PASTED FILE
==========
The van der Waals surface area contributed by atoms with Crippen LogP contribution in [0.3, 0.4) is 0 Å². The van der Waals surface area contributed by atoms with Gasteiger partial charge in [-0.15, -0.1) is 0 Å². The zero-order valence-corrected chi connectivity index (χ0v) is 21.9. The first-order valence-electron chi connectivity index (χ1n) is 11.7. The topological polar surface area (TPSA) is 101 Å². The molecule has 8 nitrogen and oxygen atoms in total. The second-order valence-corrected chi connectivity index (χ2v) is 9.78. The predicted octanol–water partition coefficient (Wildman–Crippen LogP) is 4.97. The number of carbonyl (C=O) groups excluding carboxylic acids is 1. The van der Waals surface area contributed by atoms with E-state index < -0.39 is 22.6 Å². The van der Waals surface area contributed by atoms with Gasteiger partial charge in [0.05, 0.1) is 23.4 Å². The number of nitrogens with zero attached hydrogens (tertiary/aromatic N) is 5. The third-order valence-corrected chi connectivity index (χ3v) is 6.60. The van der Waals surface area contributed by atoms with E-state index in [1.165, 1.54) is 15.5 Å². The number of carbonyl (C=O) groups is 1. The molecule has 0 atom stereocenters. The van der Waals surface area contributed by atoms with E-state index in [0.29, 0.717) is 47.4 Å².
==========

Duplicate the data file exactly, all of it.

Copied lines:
The van der Waals surface area contributed by atoms with Crippen LogP contribution in [0.3, 0.4) is 0 Å². The van der Waals surface area contributed by atoms with Gasteiger partial charge in [-0.15, -0.1) is 0 Å². The zero-order valence-corrected chi connectivity index (χ0v) is 21.9. The first-order valence-electron chi connectivity index (χ1n) is 11.7. The topological polar surface area (TPSA) is 101 Å². The molecule has 8 nitrogen and oxygen atoms in total. The second-order valence-corrected chi connectivity index (χ2v) is 9.78. The predicted octanol–water partition coefficient (Wildman–Crippen LogP) is 4.97. The number of carbonyl (C=O) groups excluding carboxylic acids is 1. The van der Waals surface area contributed by atoms with E-state index < -0.39 is 22.6 Å². The van der Waals surface area contributed by atoms with Gasteiger partial charge in [0.05, 0.1) is 23.4 Å². The number of nitrogens with zero attached hydrogens (tertiary/aromatic N) is 5. The third-order valence-corrected chi connectivity index (χ3v) is 6.60. The van der Waals surface area contributed by atoms with E-state index in [1.165, 1.54) is 15.5 Å². The number of carbonyl (C=O) groups is 1. The molecule has 0 atom stereocenters. The van der Waals surface area contributed by atoms with E-state index in [0.29, 0.717) is 47.4 Å².